Ebooks increase in Europe and Russia

Article published on Sept. 13, 2017
Article published on Sept. 13, 2017

This article has not been vetted by an editor at Paris HQ

European countries have the most growing, as Germany reports that 25% of the population reads an e-Book daily. 

Digital media, specifically e-Books, have seen a tremendous following leading to substantial growth in the e-book market. And while some would say that the US and Canada are slowing down on the demand, a claim which is highly debatable based upon the number of e-books which are being integrated into the school system via Chromebook, this is not true for other countries. Europe and Russia are accelerating in the demand with percentages reaching 25% for some countries.

Europe (non-UK)

European countries have the most  growing, as Germany reports that 25% of the population reads an e-Book daily. And while you may think that this is a reflection to the growing smartphone and mobile devices, statistics show that nearly half of the populace uses laptops to read their books. Granted, 38% do use smartphones and other devices to read their books with the remainder using various tablets such as Kindle or Tolino, but more than often, the reader is a standard computer. The country is, as stated by Alexander Skipis (German Bookseller and Publishers Association Managing Director) “a nation of readers”.

Running close to the growth of Germany Poland has seen a 28% growth in its e-book market from 2013. Biblioteka Analiz research states that this is only a $16.3 of the entire publishing industry, but if one considers that the increase is over a quarter, it is quite substantial. Polish books are taxed at 23% while print is only 5%, but this has not slowed the demand. It seems that digital ease of access is preferred in this case to a lower tax bracket.

In Italy, the market rose 8.2% over the population of the country. This is 4.5 million people. This does not consider the large tourist population that download and read e-books. Such figuring would surely increase the percentages.


Although Germany may have the second largest book industry in the world, does not mean that it has the largest reader audience. Per population ratio, the UK boasts 30% of all book units sold as being in e-Book format. To put this into numbers, the sales are equivocal to a £2.2 billion yield, an increase by 4% from 2013. And while there are no specific numbers do not state the population but rather the sales, one can conclude, through the sale yield data, that much of the UK populace has at some point purchased and read books digitally.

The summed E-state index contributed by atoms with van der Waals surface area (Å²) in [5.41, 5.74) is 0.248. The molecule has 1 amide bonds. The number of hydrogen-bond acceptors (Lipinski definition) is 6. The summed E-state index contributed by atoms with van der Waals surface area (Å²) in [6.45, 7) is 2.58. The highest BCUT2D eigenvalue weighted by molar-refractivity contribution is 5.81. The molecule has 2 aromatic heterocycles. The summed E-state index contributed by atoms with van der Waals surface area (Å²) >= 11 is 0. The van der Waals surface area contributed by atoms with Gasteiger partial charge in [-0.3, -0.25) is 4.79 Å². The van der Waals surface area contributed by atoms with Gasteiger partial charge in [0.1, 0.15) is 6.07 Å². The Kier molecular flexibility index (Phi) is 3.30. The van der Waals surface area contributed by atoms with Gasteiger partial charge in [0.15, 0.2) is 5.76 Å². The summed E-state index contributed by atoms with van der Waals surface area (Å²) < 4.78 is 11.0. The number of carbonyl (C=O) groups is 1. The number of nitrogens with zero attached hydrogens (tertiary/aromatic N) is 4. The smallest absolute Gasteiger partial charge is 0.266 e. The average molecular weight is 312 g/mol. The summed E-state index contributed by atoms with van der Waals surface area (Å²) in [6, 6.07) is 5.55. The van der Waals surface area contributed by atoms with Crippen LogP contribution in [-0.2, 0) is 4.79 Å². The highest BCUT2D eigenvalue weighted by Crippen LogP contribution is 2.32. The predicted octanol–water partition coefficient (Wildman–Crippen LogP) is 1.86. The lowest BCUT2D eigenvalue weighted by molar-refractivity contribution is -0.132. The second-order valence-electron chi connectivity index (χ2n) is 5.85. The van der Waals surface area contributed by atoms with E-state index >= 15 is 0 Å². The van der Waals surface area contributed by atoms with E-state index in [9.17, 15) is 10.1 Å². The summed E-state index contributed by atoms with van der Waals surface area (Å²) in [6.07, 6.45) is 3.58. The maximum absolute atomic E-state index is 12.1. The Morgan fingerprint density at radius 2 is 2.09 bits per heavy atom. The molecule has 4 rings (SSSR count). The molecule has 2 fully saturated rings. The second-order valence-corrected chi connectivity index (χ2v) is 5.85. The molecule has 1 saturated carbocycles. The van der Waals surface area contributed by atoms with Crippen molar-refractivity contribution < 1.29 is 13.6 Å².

Russia’s e-Book demand has shown a constant growth over the past four years with numbers. When surveyed by Deloitte, 44% of the people surveyed said that they prefer e-books to the traditional paper format. Furthermore, the survey showed that the market is mainly younger readers, 16-19, accounting for 88%.

What does this mean for the book industry?

For e-book publishers, the numbers are promising. The increased growth shows that the demand is still rising and that the potential for high ROIs still exist. For traditional publishing, as Tim Walker, President of the Bookseller Association (UK) states, the 95% market share of e-commerce ebooks sales in the UK is a blow to companies like Barnes & Noble. Regardless of the delivery, authors and publishers should be encouraged by the reported stats. The numbers show that the European and Russian populace is still reading, the fact that the e-book is in demand should not deter publication but encourage them, as we do live in a world of digital media, smartphones and tablets.